Beautiful aerial view of Nusa Penida Island and tropical beach

Advancing interdisciplinary knowledge for ocean sustainability

  • Catarina Frazão Santos
  • Tundi Agardy
  • U. Rashid Sumaila


  • This section will help you when preparing your manuscript for initial submission and resubmission to npj Ocean Sustainability.

  • Climate-smart Ocean

    We are currently seeking submissions for a multidisciplinary collection on marine spatial planning initiatives, a necessity to become climate-smart to be sustainable, equitable, relevant, and useful under a changing ocean.

    Open for submissions
  • Bridging Land and Seascape Restoration for Ecoscape Recovery

    We seek manuscripts that address different dimensions, issues, and solutions related to the restoration of multiple interconnected coastal habitats. We welcome invited original articles, perspective papers, and comments that represent diverse perspectives, geographies, and biomes.

    Open for submissions
  • Get to know the Editors-in-Chief, Dr. Catarina Frazão Santos and Professor Rashid Sumaila as they answer 3 questions about their research and experience and share their thoughts about becoming involved with the journal.


  • Recent calls for an International Panel for Ocean Sustainability (IPOS) to provide consensus-based science advice for global ocean sustainability appeal to the successes of global science–policy platforms, specifically the Intergovernmental Panel on Climate Change (IPCC), the Intergovernmental Science–Policy Platform on Biodiversity and Ecosystem Services (IPBES), and the World Ocean Assessment (WOA)1. A new IPOS may facilitate global ocean sustainability, but only if it proactively addresses the challenges facing existing international science–policy platforms—namely representation, accountability, and politicization.

    • Gerald G. Singh
    • Harriet Harden-Davies
    • Yoshitaka Ota
    CommentOpen Access
  • Conservation of nearshore marine ecosystems gains political support from the economic value of cultural ecosystem services from surfing. This contribution is greater if the mental health benefits of surfing are included. For the Gold Coast, Australia, these are estimated at ~US$1.0–3.3 billion per year. Mental health benefits from surfing comprise 57–74% of the total economic benefits of surfing; 4.4–13.5 times direct expenditure by surfers; and 4–12 times economic effects via property and inbound tourism. For the 50 million surfers worldwide, these translate to a global estimated value of ~US$0.38–1.30 trillion per year. Greater accuracy will require multi-year panel studies.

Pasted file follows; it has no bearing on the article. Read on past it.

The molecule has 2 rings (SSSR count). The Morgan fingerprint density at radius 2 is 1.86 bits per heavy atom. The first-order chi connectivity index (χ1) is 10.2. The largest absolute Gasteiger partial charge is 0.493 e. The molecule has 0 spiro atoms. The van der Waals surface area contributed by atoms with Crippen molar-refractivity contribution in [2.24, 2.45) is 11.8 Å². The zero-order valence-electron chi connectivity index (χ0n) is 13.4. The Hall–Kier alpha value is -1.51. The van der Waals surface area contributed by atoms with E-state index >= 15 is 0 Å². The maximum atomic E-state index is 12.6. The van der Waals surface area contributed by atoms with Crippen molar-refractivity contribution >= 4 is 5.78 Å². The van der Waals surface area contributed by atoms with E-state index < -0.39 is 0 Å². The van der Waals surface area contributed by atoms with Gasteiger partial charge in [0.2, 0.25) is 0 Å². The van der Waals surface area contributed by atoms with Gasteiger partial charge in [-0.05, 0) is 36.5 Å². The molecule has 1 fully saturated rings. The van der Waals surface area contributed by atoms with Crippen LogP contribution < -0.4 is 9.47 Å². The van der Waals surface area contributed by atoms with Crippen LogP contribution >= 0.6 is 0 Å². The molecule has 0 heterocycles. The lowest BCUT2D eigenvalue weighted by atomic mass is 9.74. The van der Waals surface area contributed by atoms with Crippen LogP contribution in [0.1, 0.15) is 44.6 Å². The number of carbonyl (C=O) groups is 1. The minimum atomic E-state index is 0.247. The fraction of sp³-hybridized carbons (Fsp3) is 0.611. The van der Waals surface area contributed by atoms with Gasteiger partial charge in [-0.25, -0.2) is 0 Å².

• Ralf C. Buckley
    • Mary-Ann Cooper
    CommentOpen Access
  • If the full net cost of deep-seabed mining (DSM) is determined for different entities with a stake in DSM (e.g., countries, private companies, the public), would such analysis support DSM or not? We surveyed existing literature to lay the foundation for addressing this question. Although further work is needed before a conclusive determination can be made, preliminary findings suggest that DSM is unlikely to be appealing to most of the entities covered by this study if the full net cost of DSM is comprehensively considered.

    • U. R. Sumaila
    • L. Alam
    • R. Flint
    CommentOpen Access
  • The construct of ocean identity provides a valuable lens that can unpack the multiple dimensions of human connections with ocean spaces, and crucially places importance on the integration of cognitive, affective, and behavioral components. The construct of ocean identity is applicable in academic and professional contexts, and is largely unexplored from both qualitative and quantitative research perspectives. This comment article presents a revised definition of ocean identity and posits a useful conceptual framework based on a robust analysis of literature to unveil the multiple dimensions that may explain an individuals’ ocean identity. Here we identify a series of attributes that could be considered possible explanatory attributes of the emerging concept of ocean identity. Future research will statistically test the concepts presented here to validate a scale for measuring ocean identity. This piece contributes to the ongoing ocean literacy discourse and deepens our understanding of the multiple conceptual dimensions of ocean identity.

    • Miriah R. Kelly
    • Jo-Marie Kasinak
    • Jennifer H. Mattei
    CommentOpen Access
  • How can ocean governance and science be made more equitable and effective? The majority of the world’s ocean-dependent people live in low to middle-income countries in the tropics (i.e., the ‘tropical majority’). Yet the ocean governance agenda is set largely on the basis of scientific knowledge, funding, and institutions from high-income nations in temperate zones. These externally driven approaches undermine the equity and effectiveness of current solutions and hinder leadership by the tropical majority, who are well positioned to activate evidence-based and context-specific solutions to ocean-sustainability challenges. Here, we draw together diverse perspectives from the tropics to propose four actions for transformational change that are grounded in perspectives, experiences, and knowledge from the tropics: 1. Center equity in ocean governance, 2. Reconnect people and the ocean, 3. Redefine ocean literacy, and 4. Decolonize ocean research. These actions are critical to ensuring a leading role for the tropical majority in maintaining thriving ocean societies and ecosystems.

    • Ana K. Spalding
    • Kirsten Grorud-Colvert
    • Rebecca Vega Thurber
    CommentOpen Access
Moving towards Climate-smart Ocean Planning

Moving towards Climate-smart Ocean Planning

Marine spatial planning initiatives need to become climate-smart — properly integrating climate change — to be sustainable equitable and relevant under a changing ocean.
Open for submissions